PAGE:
# Question #fee36

##### 1 Answer

#### Answer:

Here's what you could do.

#### Explanation:

The first thing to do in order to solve this problem is figure out what concentration of *hydronium ions*,

To do that, use the equation

#["H"_3"O"^(+)] = 10^(-"pH") = 10^(-1) = "0.1 M"#

Since *nitric acid*,

#"HNO"_text(3(aq]) + "H"_2"O"_text((l]) -> "H"_3"O"_text((aq])^(+) + "NO"_text(3(aq])^(-)#

This means that *every mole* of nitric acid will produce *1 mole* of hydronium ions in solution. This means that you need the nitric acid solution to have a molarity of

To make the calculations easier, let's assume that your target solution will have a volume of **0.1 moles** of nitric acid.

Use nitric acid's molar mass to determine how many grams of nitric acid would contain that many moles

#0.1color(red)(cancel(color(black)("moles HNO"_3))) * "63.01 g"/(1color(red)(cancel(color(black)("mole HNO"_3)))) = "6.301 g HNO"_3#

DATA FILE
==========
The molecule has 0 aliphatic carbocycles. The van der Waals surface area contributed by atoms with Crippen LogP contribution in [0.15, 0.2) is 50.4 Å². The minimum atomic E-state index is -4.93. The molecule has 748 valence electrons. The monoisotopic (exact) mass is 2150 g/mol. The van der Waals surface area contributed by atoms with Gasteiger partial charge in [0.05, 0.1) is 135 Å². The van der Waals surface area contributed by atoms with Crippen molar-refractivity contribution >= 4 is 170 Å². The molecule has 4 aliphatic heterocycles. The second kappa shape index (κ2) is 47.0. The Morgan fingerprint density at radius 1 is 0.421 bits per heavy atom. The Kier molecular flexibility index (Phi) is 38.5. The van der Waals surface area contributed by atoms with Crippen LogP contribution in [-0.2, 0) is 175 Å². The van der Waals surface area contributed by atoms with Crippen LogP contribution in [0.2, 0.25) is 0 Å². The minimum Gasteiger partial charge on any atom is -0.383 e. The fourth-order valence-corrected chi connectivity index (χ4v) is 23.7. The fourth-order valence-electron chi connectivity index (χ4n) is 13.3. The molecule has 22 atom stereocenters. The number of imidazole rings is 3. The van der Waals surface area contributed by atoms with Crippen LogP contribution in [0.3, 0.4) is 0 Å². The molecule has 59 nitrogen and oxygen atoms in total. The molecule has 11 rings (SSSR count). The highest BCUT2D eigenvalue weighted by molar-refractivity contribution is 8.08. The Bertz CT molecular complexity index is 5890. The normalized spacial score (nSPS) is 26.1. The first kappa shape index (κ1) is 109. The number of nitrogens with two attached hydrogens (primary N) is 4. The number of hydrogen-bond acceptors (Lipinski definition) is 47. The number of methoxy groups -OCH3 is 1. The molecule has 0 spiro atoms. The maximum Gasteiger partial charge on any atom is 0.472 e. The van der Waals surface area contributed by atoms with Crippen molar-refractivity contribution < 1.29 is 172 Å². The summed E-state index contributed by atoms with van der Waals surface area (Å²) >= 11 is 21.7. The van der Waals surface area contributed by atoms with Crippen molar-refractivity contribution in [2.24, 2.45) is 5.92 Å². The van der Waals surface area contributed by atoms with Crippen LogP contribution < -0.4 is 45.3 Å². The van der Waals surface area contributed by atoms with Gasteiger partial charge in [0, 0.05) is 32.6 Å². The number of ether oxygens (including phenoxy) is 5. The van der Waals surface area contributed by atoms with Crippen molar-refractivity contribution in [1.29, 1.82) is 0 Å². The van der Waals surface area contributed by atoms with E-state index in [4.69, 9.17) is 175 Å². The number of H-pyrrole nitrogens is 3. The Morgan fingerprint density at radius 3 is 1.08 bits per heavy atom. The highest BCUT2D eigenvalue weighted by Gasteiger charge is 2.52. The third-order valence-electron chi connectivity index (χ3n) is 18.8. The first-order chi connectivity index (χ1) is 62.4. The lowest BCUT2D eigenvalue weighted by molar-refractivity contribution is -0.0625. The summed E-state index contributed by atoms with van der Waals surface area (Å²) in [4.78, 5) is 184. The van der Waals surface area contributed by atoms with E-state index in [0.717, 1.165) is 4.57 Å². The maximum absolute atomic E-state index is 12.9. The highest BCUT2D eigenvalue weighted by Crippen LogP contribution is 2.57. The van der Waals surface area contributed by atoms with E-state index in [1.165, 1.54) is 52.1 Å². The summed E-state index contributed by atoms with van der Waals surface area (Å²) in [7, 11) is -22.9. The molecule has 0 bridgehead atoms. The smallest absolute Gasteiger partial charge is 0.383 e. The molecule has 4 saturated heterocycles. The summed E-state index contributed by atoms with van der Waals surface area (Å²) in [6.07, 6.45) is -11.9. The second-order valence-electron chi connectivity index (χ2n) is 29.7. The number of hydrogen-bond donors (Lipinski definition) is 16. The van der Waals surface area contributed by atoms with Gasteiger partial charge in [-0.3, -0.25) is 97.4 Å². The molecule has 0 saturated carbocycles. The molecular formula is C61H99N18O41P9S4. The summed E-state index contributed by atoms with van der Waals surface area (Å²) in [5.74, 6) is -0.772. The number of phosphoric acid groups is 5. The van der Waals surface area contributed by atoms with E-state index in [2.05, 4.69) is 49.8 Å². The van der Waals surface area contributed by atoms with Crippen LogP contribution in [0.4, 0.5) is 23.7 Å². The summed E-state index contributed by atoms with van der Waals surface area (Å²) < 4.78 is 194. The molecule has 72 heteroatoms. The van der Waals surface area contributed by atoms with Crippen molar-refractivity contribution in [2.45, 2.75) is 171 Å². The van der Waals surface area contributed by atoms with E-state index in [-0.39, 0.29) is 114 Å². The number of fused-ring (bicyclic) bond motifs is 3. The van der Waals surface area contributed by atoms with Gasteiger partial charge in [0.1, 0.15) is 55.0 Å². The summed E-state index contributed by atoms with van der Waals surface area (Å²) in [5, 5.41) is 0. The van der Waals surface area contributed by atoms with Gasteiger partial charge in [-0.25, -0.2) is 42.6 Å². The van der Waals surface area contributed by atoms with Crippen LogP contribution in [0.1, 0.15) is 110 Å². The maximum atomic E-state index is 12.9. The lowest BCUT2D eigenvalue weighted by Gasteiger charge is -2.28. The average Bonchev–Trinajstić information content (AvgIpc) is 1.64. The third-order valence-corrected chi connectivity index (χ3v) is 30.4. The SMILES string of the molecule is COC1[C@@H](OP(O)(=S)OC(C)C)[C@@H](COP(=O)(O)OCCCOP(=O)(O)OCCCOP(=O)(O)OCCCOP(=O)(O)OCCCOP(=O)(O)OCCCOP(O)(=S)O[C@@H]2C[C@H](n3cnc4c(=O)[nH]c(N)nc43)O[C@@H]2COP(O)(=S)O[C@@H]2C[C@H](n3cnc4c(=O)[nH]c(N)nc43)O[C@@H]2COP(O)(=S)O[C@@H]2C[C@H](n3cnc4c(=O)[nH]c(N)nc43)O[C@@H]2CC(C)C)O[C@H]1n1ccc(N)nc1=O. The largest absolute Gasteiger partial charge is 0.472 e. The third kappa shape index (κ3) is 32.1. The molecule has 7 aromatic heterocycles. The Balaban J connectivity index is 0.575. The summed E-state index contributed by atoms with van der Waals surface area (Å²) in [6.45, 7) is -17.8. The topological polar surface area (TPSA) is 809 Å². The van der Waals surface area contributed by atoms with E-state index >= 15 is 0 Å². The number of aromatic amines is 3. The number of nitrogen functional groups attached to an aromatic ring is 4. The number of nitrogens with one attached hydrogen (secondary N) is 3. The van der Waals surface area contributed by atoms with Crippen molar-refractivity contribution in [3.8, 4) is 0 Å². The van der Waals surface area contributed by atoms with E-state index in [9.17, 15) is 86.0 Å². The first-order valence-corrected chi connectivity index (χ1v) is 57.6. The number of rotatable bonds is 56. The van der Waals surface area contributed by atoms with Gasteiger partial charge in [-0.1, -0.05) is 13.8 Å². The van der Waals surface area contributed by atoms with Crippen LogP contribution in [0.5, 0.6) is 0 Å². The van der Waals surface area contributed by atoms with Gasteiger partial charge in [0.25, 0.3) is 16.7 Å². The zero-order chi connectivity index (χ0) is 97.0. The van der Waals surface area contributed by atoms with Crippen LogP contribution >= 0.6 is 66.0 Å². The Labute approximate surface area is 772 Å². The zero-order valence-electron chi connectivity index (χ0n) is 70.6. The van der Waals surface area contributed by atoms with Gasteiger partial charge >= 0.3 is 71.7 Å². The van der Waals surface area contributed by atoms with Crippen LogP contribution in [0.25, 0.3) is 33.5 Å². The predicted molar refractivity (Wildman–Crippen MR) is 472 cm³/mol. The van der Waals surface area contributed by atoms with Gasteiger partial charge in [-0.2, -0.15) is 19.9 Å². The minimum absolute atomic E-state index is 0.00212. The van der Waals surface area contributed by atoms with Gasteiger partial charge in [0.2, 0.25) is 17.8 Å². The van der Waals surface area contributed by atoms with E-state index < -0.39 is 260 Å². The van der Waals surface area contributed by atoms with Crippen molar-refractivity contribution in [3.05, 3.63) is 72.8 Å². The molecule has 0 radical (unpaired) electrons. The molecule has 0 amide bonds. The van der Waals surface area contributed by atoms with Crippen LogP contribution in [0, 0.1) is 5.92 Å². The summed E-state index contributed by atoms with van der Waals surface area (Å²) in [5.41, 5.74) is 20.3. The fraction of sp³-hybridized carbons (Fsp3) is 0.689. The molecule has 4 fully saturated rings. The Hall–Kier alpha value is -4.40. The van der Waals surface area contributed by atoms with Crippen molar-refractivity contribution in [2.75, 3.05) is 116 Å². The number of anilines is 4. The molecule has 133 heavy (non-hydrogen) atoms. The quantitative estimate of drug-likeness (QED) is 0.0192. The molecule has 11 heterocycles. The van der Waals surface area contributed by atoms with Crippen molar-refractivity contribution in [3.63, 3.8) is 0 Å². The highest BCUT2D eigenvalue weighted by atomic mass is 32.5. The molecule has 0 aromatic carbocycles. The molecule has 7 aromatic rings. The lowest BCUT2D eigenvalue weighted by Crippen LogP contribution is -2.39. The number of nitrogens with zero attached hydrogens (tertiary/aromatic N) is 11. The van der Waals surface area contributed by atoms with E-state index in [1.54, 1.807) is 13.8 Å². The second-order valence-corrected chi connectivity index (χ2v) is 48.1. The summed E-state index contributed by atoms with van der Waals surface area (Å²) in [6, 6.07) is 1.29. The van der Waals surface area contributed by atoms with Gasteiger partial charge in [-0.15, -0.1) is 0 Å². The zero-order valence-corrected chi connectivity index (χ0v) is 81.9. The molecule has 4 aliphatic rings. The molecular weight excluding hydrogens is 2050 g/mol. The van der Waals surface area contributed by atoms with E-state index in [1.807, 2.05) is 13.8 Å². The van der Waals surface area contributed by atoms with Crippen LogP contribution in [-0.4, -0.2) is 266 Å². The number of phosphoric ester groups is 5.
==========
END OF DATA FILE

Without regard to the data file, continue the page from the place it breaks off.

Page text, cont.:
Now, a **35 g** of nitric acid *for every* **100 g** of solution. Use the solution's percent concetration by mass to determine what mass of stock solution would contain **6.301 g** of nitric acid

#6.301color(red)(cancel(color(black)("g HNO"_3))) * "100 g solution"/(35color(red)(cancel(color(black)("g HNO"_3)))) = "18.003 g solution"#

You can now weigh out about **one liter**.

Alternatively, you can figure out what volume of the stock solution would contain that many grams of nitric acid. Use the solution's density, which at room temperature is given as

http://www.handymath.com/cgi-bin/nitrictble2.cgi?submit=Entry

#18.003color(red)(cancel(color(black)("g solution"))) * "1 mL"/(1.214color(red)(cancel(color(black)("g solution")))) = "14.83 mL"#

So, you would take out a volume of **enough water** to make the volume of the target solution equal to **one liter**.

And now you have a

**SIDE NOTE** *As practice, try getting different volumes for the target solution and see how that affects how much stock solution you need to use.*